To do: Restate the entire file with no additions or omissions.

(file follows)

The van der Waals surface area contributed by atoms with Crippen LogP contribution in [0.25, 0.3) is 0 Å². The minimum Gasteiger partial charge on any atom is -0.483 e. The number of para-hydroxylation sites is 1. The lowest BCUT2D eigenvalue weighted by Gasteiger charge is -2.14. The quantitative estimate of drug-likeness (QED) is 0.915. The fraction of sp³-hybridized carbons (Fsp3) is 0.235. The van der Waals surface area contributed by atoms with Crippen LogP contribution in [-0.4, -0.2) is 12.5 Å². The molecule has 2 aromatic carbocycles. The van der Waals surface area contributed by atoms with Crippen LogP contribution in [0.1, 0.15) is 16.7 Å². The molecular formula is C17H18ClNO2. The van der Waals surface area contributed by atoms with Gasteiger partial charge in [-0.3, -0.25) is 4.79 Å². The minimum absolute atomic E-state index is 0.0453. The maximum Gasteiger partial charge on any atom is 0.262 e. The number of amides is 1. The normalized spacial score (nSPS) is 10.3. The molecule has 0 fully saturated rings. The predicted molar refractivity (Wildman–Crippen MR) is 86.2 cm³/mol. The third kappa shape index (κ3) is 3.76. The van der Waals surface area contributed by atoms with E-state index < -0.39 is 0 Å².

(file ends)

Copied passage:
The van der Waals surface area contributed by atoms with Crippen LogP contribution in [0.25, 0.3) is 0 Å². The minimum Gasteiger partial charge on any atom is -0.483 e. The number of para-hydroxylation sites is 1. The lowest BCUT2D eigenvalue weighted by Gasteiger charge is -2.14. The quantitative estimate of drug-likeness (QED) is 0.915. The fraction of sp³-hybridized carbons (Fsp3) is 0.235. The van der Waals surface area contributed by atoms with Crippen LogP contribution in [-0.4, -0.2) is 12.5 Å². The molecule has 2 aromatic carbocycles. The van der Waals surface area contributed by atoms with Crippen LogP contribution in [0.1, 0.15) is 16.7 Å². The molecular formula is C17H18ClNO2. The van der Waals surface area contributed by atoms with Gasteiger partial charge in [-0.3, -0.25) is 4.79 Å². The minimum absolute atomic E-state index is 0.0453. The maximum Gasteiger partial charge on any atom is 0.262 e. The number of amides is 1. The normalized spacial score (nSPS) is 10.3. The molecule has 0 fully saturated rings. The predicted molar refractivity (Wildman–Crippen MR) is 86.2 cm³/mol. The third kappa shape index (κ3) is 3.76. The van der Waals surface area contributed by atoms with E-state index < -0.39 is 0 Å².